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An interview with Andrew Parker, Chief Technology Officer at Net Essence

What is BYOD and how can it DYOB?

Recently, a growing number of people have been talking about ‘bring your own device’ or BYOD. This is not a new concept, and has long been seen as a way for businesses to save money.

Having realised that most people already own a laptop or a computer that they like, many businesses simply allow employees to work on their own devices, thus avoiding the need to buy equipment for them. In fact, bringing your own device is so common in the industry, it’s earned itself the acronym BYOD.

Personally, I’m in two minds about BYOD. I think it’s great that people can use their preferred device. However, they aren’t always able to make a judgment about what’s best for them.

When it comes to laptops, most people prefer thin and light models like the MacBook Air. However, from an ergonomics and health & safety point of view, typing away at a desk all day on a lightweight laptop, as opposed to an ordinary office desktop computer, represents all sorts of problems, such as repetitive strain injuries, sore necks, carpal tunnel and posture problems.

This is just one of many factors a business needs to consider when allowing employees to bring their own devices.

What are the risks behind BYOD?

As well as the risks BYOD can pose to employee health and wellbeing, businesses need to consider the very real risks it can pose to the security of their data. It’s important for organisations to ask themselves: to what extent are we able to control and monitor personally owned devices? How safe is a device that is potentially being used as a family computer? How suitable is that device for connecting to a business network containing potentially sensitive information?

From a compliance point of view, there are issues such as GDPR to consider. As well as protecting a device from viruses, it’s important to protect the data on the device from a number of factors.

Is the device encrypted? Is it accessible to multiple people within a household? Is the device being backed up every day, and is that back-up in a compliant location? Or is that device now accidentally sending personal data to the United States, by backing it up to OneDrive? Issues such as these can quickly become completely outside an organisation’s control, and may need to be reined back in.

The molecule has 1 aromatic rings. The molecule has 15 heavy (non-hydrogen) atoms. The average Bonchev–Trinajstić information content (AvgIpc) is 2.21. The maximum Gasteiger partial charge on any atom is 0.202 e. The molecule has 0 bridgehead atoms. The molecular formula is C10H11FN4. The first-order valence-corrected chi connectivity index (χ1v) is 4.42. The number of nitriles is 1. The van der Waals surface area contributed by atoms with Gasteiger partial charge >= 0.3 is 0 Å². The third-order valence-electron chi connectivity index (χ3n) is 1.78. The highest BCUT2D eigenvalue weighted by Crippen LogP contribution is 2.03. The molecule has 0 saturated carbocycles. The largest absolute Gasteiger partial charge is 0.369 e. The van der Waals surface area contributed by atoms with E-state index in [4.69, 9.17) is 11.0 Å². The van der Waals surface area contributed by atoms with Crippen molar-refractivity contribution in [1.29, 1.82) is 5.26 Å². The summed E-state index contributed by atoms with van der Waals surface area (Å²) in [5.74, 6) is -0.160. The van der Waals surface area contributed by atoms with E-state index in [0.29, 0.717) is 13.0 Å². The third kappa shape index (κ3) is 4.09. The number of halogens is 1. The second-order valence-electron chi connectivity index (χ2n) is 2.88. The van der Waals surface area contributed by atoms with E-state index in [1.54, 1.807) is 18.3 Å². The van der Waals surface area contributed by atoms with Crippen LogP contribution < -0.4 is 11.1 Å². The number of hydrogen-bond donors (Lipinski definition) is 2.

So, is it bring your own device or destroy your own business? Is it actually more cost-effective for employees to carry on using their own devices? Or is it better to issue a company-owned and managed compliant device?

What solutions can help companies to work remotely without the risks?

The answer depends on how you want to work. Do you have a work situation where all the data you need has to be synchronised or copied to your device before you can work on it, or do you simply connect to a server where all your files and documents are securely contained?

At Net Essence, we recommend the latter. By connecting to a server, employees have full access to their data from any device. A remote window on the company server allows employees to manipulate, change and work on files, without storing data locally.

This model removes the risk of contracting viruses that local computers may pose, especially if they are not encrypted. All the remote server is essentially doing is sending a video signal of a desktop, and all the user’s keyboard and mouse are doing is sending signals back. The employee’s own device becomes a remote screen, and the files and data stay on the company server.

There are several providers that offer such a service, the most well-known of which is Citrix. They built their whole business around what’s called virtual desktops or VDI (virtual desktop infrastructure).

What is a remote desktop, and how can it aid remote working?

Taking the concept further, you can have not just the whole desktop, but a single program virtual asset, or ‘remote desktop’. Whilst this type of program looks like it’s running on your computer, and has an icon that you can start and launch, it’s actually running on a remote server, which is called a remote app, in Microsoft Talk. In this remote app, the user experiences a full Microsoft desktop environment.

A remote desktop is a great fit for remote employees and office environments, because whether users are in or out of the office, they won’t need powerful computers. The computers aren’t doing the number crunching any more. Instead, all the processing is happening on a remote server, which would typically have a very fast processor, and is very high specification.

This means businesses are no longer burdened with having to keep a whole fleet of Windows PCs up to date, and upgrading becomes faster. Users can even connect to a remote desktop server using something called a ‘thin client’, which costs an absolute fraction of the price of a modern PC.

The remote desktop also benefits management. If you want to install an application for everyone in your office, you only need install it once on the server. This means security is improved,  and compliance is much easier to monitor and control. Protections can even be applied to files stored in the server, to stop any unauthorised access.